Heathcliff And Catherine Earnshaw In Emily BronteS

Heathcliff And Catherine Earnshaw In Emily Bronte?S “Wuthering Heights” Essay, Research Paper

Love is an amazing emotion. People spend much of their lives searching for true

love. When true love is found, people will do everything possible to hold on to and

cherish it for eternity. It is said that true love can only be found once in a lifetime that is

filled with intense everlasting emotions. A classic example of this powerful emotion is

displayed by the characters Heathcliff and Catherine Earnshaw in Emily Bronte?s

Wuthering Heights.

Wuthering Heights examines a passionate and overwhelming love between its

central characters, Cathy and Heathcliff. Their love is profound and filled with passion

unlike any other. Its intensity builds from their childhood until the untimely death of

Catherine. The extent of this love is exemplified during Heathcliff and Catherine?s

interactions with each other, during Catherine?s statements to Nelly, and during

Catherine?s death where Heathcliff and Catherine embrace for the last time.

When Catherine and Heathcliff were young, they would ?run away to the moors

in the morning and remain there all day?(44). They spent a lot of time together playing

like children. It is in this time that they create their everlasting bond. Catherine and

Heathcliff spend almost every waking hour together and inevitably fall in love. Whenever

Catherine and Heathcliff talk about their love, their tone is high and wild. No words

could possibly express the great passion they share, yet it becomes obvious in their

?interactions together?.

At one point, Catherine stays at Thrushcross Grange for five weeks and comes

back a different woman and her appearance seems more refined and polished. She has

been influenced by the Lintons, particularly Edgar who she has developed an infatuation

with. She has changed and ?seems? to look at Heathcliff in a different manner. Catherine

says to him ?Why how very black and cross you look! and how-how funny and

grim!?(52). Heathcliff can?t believe his ears. He is so angry that he refuses to shake hands

with her: ?I shall not stand to be laughed at, I shall not bear it?(52). Heathcliff wonders

later if she misses him: ?Do you suppose she has nearly forgotten me? Every thought she

spends on Linton, she spends a thousand on me?(149). The thought of Catherine loving

another is unfathomable to Heathcliff, but he is convinced that she still loves him more.

Here again, even when there is not an obvious display of love, it lies just below the

surface of their interactions.

Another side of the love shared between Catherine and Heathcliff is revealed in

statements by Catherine to the servant Nelly Dean: ?Whatever souls are made of, his and

mine are the same…Nelly I am Heathcliff?(182). Catherine loves Heathcliff so much that

she feels that they share the same soul. Nothing can ever break this bond.

Catherine herself then compares her love for Edgar and her love for Heathcliff: ?My love

for Linton is like the foliage in the woods. Time will change it…My love for Heathcliff

resembles the eternal rocks beneath-a source of little visible delight, but necessary?(82).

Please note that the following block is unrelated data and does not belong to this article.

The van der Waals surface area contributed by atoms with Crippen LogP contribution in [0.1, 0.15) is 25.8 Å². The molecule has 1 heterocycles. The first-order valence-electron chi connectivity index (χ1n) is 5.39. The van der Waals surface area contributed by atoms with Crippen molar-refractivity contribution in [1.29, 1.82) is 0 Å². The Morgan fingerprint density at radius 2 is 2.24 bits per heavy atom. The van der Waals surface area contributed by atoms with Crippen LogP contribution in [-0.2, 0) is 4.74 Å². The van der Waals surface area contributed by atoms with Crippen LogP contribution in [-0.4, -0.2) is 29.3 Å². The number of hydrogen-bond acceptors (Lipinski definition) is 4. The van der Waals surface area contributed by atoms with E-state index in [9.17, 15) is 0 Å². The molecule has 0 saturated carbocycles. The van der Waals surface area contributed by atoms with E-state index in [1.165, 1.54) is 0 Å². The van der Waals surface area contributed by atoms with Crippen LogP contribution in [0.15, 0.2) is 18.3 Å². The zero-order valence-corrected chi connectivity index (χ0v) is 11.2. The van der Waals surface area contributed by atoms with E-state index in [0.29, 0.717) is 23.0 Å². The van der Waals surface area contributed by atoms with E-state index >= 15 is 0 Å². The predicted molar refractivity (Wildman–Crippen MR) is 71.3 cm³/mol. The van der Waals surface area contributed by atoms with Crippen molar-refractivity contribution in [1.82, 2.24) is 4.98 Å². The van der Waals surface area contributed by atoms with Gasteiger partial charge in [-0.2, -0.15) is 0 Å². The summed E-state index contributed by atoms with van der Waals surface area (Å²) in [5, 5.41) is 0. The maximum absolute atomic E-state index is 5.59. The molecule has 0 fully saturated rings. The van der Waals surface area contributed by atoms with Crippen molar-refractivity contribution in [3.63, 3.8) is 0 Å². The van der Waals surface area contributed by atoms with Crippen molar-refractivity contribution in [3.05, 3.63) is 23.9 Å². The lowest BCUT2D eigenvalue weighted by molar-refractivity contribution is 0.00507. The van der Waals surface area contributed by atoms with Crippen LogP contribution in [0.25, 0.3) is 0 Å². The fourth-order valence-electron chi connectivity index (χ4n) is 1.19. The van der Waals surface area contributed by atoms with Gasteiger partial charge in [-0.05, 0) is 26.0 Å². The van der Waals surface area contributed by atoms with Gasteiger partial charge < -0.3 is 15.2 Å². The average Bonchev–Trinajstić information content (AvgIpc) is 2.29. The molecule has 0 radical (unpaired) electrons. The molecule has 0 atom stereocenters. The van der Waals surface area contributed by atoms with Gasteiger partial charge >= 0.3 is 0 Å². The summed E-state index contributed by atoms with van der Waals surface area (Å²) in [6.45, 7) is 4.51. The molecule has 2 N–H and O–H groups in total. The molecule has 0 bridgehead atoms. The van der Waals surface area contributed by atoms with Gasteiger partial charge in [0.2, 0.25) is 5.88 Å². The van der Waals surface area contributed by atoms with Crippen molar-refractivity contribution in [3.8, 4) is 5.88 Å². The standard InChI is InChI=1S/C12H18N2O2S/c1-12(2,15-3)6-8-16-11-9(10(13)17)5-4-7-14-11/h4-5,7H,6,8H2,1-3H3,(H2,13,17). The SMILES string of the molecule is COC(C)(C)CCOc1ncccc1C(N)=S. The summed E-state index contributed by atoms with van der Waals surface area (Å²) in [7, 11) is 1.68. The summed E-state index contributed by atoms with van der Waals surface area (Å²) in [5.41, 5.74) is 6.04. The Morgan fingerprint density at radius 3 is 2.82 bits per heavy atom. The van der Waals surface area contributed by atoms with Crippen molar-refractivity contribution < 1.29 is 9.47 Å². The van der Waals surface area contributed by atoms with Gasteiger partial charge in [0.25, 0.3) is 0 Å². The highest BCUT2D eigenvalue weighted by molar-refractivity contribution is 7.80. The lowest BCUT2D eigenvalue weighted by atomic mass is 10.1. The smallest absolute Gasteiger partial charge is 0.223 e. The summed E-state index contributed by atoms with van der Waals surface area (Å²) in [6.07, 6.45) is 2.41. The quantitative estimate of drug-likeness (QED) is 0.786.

It is as though she realizes the superficial love she has for Edgar and the eternal love she

has for Heathcliff. Catherine knows she is about to marry the wrong man. What she does

not realize is that this mistake will eventually bring about her demise.

While Catherine layed on her deathbed, she is visited by Heathcliff. In this last

interaction, they throw accusations of betrayal at each other with fiery intensity. In

Catherine?s delirium, she realizes her mistake of marrying Edgar, but knows now there is

nothing she can do about it. She in on the verge of death, and deeply regrets betraying her


Why did you despise me? Why did you betray your own heart Cathy? I have not

one word of comfort-you deserve this. You have killed yourself. Yes, you may

kiss me and cry; and wring out my kisses and tears…you loved me-then what right

had you to leave me? I have not broken you heart…and in breaking it, you have

broken mine(161).

Heathcliff is clearly angry at Catherine but he still loves her. He embraces her before he

leaves, wishing that he could just hold her forever.

After Catherine dies, Heathcliff becomes very distraught and feels that he cannot

survive alone. He curses her spirit out of anger and betrayal: ?May she wake in

torment…May you not rest as long as I am living…Oh God! It is unutterable! I cannot live

without my life! I cannot live without my soul?(167). Heathcliff does not want her soul to

rest. He wishes for her to haunt him so that they can be together, at least partially, but yet


Catherine and Heathcliff in Emily Bronte?s Wuthering Heights travel an intense

and passionate road. Their intense and passionate love is evident in their interations with

each other, their interactions with others, and especially their last interaction when

Catherine is on the verge of dying. With the love they share, Catherine and Heathcliff

endure many hardships in their journey. Mistakes are made and regret is formed.

However, they have built their love on the foundation of their souls, which will last for an

eternity. In death they will roam together, their souls intertwined as one. Nothing can

separate them now.


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